OFFUTT AIR FORCE BASE, Neb. - When Chief Master Sgt. Thomas Narofsky was an Air Force trainee in basic training in 1983, he found a page in his study guide that showed the estimated timeline for making each rank and wrote the number 15 next to chief.
"It said the soonest you could make chief was in 14 years and I wrote down 15," said the chief who serves as U.S. Strategic Command's senior enlisted advisor. "I missed it by two years, but in basic training I wrote when I wanted to make each stripe. I figured if I was going to dedicate myself by going through boot camp - and what a shock that was - I was going to make it a career. "
Nowadays when Chief Narofsky isn't behind the glass doors of USSTRATCOM's command section, or traveling and meeting with junior enlisted and commissioned servicemembers, he's preparing to wrap up his 28 years of military service. In his off-time he immerses himself in his latest project - minor construction work on the basement of the home he shares with his wife, Dorene. He said the long hours he spends working on his home have given him ample time to reminisce about his life and leadership role in the Air Force.
"I wanted to make each stripe to get more responsibility to affect change as I was going through the Air Force," he said. "I've seen good and bad supervisors and I figured that in order to be a better supervisor, you had to learn how to lead more people, direct more operations or be in charge of more things, and at that time that was my big goal. Later of course you sit back and realize leadership is not about managing more stuff or getting more responsibility, it's about impacting people and influencing them to make the Air Force better - make themselves better. "
Chief Narofsky, a Chicago, Ill. native, entered the Air Force after going to college in Tuscon, Ariz. where his strong work ethic was evident even then. He worked a number of different jobs in construction and the restaurant business while attending college, at one point earning 36 credit hours in two semesters and eventually being awarded his associate's degree. The long work hours coupled with a rigorous college schedule proved to be an exhausting combination but he managed to persevere and graduate. He weighed his decision to enlist, getting that extra push during a mentoring session where a long term goal was laid out for him.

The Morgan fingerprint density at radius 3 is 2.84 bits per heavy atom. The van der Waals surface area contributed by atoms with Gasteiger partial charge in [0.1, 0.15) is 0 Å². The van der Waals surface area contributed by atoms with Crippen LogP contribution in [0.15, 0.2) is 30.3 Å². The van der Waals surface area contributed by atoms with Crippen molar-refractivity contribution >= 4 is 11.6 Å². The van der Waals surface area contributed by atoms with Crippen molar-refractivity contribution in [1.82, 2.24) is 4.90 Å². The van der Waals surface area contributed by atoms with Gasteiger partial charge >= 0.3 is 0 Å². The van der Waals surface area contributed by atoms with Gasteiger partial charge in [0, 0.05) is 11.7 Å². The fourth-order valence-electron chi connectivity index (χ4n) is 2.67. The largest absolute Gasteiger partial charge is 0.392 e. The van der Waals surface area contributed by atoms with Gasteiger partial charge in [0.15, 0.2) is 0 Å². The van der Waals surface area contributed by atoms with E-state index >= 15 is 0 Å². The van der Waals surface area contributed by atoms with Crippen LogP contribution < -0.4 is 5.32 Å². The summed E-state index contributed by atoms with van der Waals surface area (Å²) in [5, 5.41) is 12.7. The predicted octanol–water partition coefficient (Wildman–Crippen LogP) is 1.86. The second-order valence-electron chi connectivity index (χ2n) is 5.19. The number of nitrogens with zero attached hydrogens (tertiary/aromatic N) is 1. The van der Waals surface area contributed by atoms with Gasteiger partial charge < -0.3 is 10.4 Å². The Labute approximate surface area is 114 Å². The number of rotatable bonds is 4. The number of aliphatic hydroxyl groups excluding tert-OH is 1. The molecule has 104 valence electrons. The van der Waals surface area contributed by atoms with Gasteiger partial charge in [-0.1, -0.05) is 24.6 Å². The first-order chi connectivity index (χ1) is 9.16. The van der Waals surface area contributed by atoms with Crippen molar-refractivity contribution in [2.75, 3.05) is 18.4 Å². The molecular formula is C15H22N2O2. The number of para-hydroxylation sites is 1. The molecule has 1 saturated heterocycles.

"I had met a chief who had just retired and lived in the local area in Tuscon and I was talking to him about joining the Air Force. He was the one who encouraged me and said 'if you're going to enlist, go do it and make chief, don't just go in there and do five years or six years, make it a goal. ' He was really the one that gave me the impetus to reach chief," he said. He also attributes his decision to enlist from the influence of growing up in a military family, particularly his father who served in the Army. His grandfather, uncle and aunt who also were Marines and he has other relatives who were in the Navy and Air Force.
"Service to your country is sort of the theme to our family," Chief Narofsky said.
But it was his father who had one of the biggest impacts in his life, providing a considerable amount of encouragement and inspiration while teaching the chief some valuable life lessons.
"He taught me a lot of things that are important today about valuing life because you only get to do this once. He also taught me the importance of taking care of yourself because when he was young he ran track, but he smoked most of his life so he died of lung cancer," he said. "He was the one who encouraged me to continue on and to take care of my mom and take care of my wife and kids. Those were big life lessons he taught me. "
Chief Narofsky has applied those lessons to help groom future Air Force NCOs, supervisors and even young officers. He said the best thing about his position is being able to recognize and coin Airmen for their hard work. He also knows some of the biggest challenges many Airmen face, particularly when it comes to military standards.
"The hardest thing I think no matter what is sometimes enforcing discipline. It's the hardest because nobody wants to do it," he said. "Sometimes the hardest part is making sure people are following the standards. You don't always get liked for that, which is okay, because if you don't have the standards then you have chaos. "
The chief had another piece of advice for the future generation of servicemembers.
"If you get an opportunity to further your education, do it and use it to continue to grow as a leader," he said. Now as Chief Narofsky prepares to retire, he looks forward to spending time with his grandson and family, finishing his basement, and taking a little time off. Of course there will be things he will miss about serving.
"It will be tough because you get used to wearing the uniform, coming to work with a purpose and having great people around you," he said. "When you come to work you have a community. No matter what I do after this, it will be tough trying to find that same community. No regrets though, I've enjoyed every lasting moment. "